Oct 13, 2016, WFMZ TV (Allentown, PA): Life Lessons: Training kids with autism for the workplace
The number of adults living with autism is growing every year. In Pennsylvania, authorities say the number has tripled in the last six years.
It's a particular concern for health care providers who want to try to help adults with autism live independently....
The unemployment rate of young adults with autism is estimated to be around 90 percent. In response, there's a new idea in the Lehigh Valley that aims to be life changing for the future of kids with autism. It's a program to let kids with autism figure out exactly what they can do so when they get out in the working world they can be successful.
CICS is in the midst of a major expansion and part of it will be Creative Abilities Vocational Initiative for high school students and young adults on the autism spectrum that will include a makerspace area for high school students and young adults on the autism spectrum and other neuro-diversities.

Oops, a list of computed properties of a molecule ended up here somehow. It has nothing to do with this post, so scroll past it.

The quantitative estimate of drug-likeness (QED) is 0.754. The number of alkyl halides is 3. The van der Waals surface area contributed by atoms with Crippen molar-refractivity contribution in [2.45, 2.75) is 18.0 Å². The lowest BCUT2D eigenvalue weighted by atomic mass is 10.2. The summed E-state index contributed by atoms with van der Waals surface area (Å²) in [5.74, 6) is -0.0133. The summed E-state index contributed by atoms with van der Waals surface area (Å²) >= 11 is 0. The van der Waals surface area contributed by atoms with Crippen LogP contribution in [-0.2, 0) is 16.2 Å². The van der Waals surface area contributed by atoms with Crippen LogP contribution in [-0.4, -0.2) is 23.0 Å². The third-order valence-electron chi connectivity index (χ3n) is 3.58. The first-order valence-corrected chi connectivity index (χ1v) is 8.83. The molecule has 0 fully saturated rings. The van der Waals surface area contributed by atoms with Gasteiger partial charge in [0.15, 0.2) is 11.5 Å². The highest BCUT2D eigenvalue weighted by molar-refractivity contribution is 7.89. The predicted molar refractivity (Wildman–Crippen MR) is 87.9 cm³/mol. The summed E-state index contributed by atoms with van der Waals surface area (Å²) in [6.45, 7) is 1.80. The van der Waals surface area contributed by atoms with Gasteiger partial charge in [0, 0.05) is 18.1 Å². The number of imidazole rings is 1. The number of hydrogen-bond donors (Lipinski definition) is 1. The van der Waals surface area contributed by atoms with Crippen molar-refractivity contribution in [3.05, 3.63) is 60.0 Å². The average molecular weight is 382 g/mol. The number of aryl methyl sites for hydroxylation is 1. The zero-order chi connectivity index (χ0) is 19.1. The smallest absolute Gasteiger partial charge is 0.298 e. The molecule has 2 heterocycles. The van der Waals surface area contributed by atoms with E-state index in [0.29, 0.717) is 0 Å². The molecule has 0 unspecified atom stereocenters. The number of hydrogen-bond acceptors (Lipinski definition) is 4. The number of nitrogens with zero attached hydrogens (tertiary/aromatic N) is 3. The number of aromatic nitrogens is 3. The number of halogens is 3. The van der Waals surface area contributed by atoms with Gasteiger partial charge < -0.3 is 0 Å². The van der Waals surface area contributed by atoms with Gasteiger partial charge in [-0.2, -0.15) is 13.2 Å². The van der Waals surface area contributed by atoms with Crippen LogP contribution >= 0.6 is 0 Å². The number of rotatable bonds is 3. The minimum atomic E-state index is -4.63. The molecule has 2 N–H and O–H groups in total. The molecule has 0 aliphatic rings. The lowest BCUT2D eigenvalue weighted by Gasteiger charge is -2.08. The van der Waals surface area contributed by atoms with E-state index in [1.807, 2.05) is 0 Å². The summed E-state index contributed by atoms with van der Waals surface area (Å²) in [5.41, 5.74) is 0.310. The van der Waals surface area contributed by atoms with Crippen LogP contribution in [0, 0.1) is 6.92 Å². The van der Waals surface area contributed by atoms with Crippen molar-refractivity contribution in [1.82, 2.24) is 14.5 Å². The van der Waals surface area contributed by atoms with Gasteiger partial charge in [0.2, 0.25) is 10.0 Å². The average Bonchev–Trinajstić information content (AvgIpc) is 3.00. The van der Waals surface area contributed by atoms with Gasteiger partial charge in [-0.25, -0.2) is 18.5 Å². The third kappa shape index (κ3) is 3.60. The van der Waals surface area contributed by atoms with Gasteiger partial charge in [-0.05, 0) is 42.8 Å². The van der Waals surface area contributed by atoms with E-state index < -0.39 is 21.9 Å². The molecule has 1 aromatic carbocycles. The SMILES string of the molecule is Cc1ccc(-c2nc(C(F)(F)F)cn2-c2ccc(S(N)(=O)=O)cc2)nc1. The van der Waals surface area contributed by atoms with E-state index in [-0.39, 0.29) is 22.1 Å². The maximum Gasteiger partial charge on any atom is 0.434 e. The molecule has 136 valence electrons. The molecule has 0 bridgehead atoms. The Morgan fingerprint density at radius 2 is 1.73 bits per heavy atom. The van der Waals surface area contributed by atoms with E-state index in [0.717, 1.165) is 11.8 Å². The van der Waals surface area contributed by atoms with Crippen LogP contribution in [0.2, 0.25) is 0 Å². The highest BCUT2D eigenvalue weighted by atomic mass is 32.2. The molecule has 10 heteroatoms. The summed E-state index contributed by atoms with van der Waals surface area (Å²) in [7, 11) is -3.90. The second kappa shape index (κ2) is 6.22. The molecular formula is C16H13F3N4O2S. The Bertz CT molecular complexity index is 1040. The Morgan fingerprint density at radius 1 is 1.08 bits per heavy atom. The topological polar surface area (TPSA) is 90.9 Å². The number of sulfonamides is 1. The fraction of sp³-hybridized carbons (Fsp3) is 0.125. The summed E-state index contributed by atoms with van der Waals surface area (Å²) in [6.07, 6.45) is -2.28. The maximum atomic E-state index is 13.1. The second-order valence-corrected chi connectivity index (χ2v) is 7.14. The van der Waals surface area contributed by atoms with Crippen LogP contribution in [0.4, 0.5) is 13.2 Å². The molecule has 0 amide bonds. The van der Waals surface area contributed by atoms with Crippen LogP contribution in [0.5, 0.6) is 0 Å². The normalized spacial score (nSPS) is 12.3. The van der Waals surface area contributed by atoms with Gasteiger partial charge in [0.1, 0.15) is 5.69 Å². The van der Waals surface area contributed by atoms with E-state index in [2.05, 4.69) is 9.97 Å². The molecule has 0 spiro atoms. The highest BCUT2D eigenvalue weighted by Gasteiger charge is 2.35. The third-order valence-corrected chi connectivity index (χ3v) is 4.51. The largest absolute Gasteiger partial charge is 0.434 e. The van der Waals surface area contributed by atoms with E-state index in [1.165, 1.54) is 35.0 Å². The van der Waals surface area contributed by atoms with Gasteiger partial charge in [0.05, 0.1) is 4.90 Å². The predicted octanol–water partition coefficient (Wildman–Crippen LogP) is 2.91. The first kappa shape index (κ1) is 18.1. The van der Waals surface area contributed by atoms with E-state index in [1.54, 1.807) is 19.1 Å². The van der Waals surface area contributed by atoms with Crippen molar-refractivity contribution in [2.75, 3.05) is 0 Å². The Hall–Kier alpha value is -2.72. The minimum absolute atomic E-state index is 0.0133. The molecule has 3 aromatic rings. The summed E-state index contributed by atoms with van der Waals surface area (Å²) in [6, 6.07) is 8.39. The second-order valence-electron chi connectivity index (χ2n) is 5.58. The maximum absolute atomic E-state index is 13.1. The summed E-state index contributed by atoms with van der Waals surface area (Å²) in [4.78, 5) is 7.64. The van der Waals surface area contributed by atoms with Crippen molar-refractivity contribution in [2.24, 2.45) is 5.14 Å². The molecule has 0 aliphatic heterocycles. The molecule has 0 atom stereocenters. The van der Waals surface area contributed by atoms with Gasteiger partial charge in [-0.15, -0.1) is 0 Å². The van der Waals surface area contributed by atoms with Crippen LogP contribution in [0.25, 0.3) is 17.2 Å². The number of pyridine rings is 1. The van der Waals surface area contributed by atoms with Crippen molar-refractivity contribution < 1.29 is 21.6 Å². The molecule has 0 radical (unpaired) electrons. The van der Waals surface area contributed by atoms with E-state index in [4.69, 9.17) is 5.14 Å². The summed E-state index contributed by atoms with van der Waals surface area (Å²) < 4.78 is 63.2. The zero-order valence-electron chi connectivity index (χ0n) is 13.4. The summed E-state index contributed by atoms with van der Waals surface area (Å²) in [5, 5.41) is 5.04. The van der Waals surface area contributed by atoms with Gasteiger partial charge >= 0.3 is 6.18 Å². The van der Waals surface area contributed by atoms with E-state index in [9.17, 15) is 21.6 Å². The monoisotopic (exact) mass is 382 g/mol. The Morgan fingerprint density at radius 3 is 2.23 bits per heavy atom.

In Nov, 2014, Drexel University reported that Pennsylvania was providing services to over 55,000 children and adults with autism. (That was up from 20,000 five years earlier in 2009.)
This coverage from WFMZ sounds very progressive. People are addressing the needs of young adults with autism and making use of their skills. But it's also misleading the public. There is no mention of the rate of autism or the specific number of Pennsylvanians affected. The one statistic given, "the unemployment rate of young adults with autism is estimated to be around 90 percent," is merely said in passing, but it speaks volumes.
No one questions why nothing is being done about middle aged people with autism. Why are young adults the only concern?
The opening sentence, "The number of adults living with autism is growing every year," begs the question: WHY? If there has always been autism everywhere, shouldn't the number be pretty steady?
From 2009 to 2014 the autism numbers more than doubled. What if that continues and by 2020 there are over 100,000+ (mostly young peope) in the state with autism? When does this become more than "a particular concern for health care providers"? When does it start to be a crisis where we ask for some kind of explanation?
Anne Dachel is Media Editor for Age of Autism.